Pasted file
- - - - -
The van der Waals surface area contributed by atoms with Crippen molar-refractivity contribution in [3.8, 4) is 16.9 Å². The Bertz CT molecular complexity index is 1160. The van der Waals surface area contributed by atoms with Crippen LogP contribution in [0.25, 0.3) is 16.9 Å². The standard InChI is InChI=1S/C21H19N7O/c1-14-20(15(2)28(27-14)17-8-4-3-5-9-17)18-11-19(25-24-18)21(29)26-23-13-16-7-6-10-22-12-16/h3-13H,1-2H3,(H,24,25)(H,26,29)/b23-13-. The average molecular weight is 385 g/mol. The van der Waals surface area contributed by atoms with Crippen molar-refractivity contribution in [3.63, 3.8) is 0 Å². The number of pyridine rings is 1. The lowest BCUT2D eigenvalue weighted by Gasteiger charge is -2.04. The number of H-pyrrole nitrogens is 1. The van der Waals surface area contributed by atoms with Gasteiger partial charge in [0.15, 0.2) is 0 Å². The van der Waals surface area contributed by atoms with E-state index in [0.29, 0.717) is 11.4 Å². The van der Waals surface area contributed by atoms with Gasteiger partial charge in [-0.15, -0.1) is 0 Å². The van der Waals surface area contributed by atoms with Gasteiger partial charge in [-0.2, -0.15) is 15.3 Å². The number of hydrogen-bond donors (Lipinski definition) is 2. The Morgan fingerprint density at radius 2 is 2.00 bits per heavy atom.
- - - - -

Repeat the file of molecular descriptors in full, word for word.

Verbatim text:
The van der Waals surface area contributed by atoms with Crippen molar-refractivity contribution in [3.8, 4) is 16.9 Å². The Bertz CT molecular complexity index is 1160. The van der Waals surface area contributed by atoms with Crippen LogP contribution in [0.25, 0.3) is 16.9 Å². The standard InChI is InChI=1S/C21H19N7O/c1-14-20(15(2)28(27-14)17-8-4-3-5-9-17)18-11-19(25-24-18)21(29)26-23-13-16-7-6-10-22-12-16/h3-13H,1-2H3,(H,24,25)(H,26,29)/b23-13-. The average molecular weight is 385 g/mol. The van der Waals surface area contributed by atoms with Crippen molar-refractivity contribution in [3.63, 3.8) is 0 Å². The number of pyridine rings is 1. The lowest BCUT2D eigenvalue weighted by Gasteiger charge is -2.04. The number of H-pyrrole nitrogens is 1. The van der Waals surface area contributed by atoms with Gasteiger partial charge in [0.15, 0.2) is 0 Å². The van der Waals surface area contributed by atoms with E-state index in [0.29, 0.717) is 11.4 Å². The van der Waals surface area contributed by atoms with Gasteiger partial charge in [-0.15, -0.1) is 0 Å². The van der Waals surface area contributed by atoms with Gasteiger partial charge in [-0.2, -0.15) is 15.3 Å². The number of hydrogen-bond donors (Lipinski definition) is 2. The Morgan fingerprint density at radius 2 is 2.00 bits per heavy atom.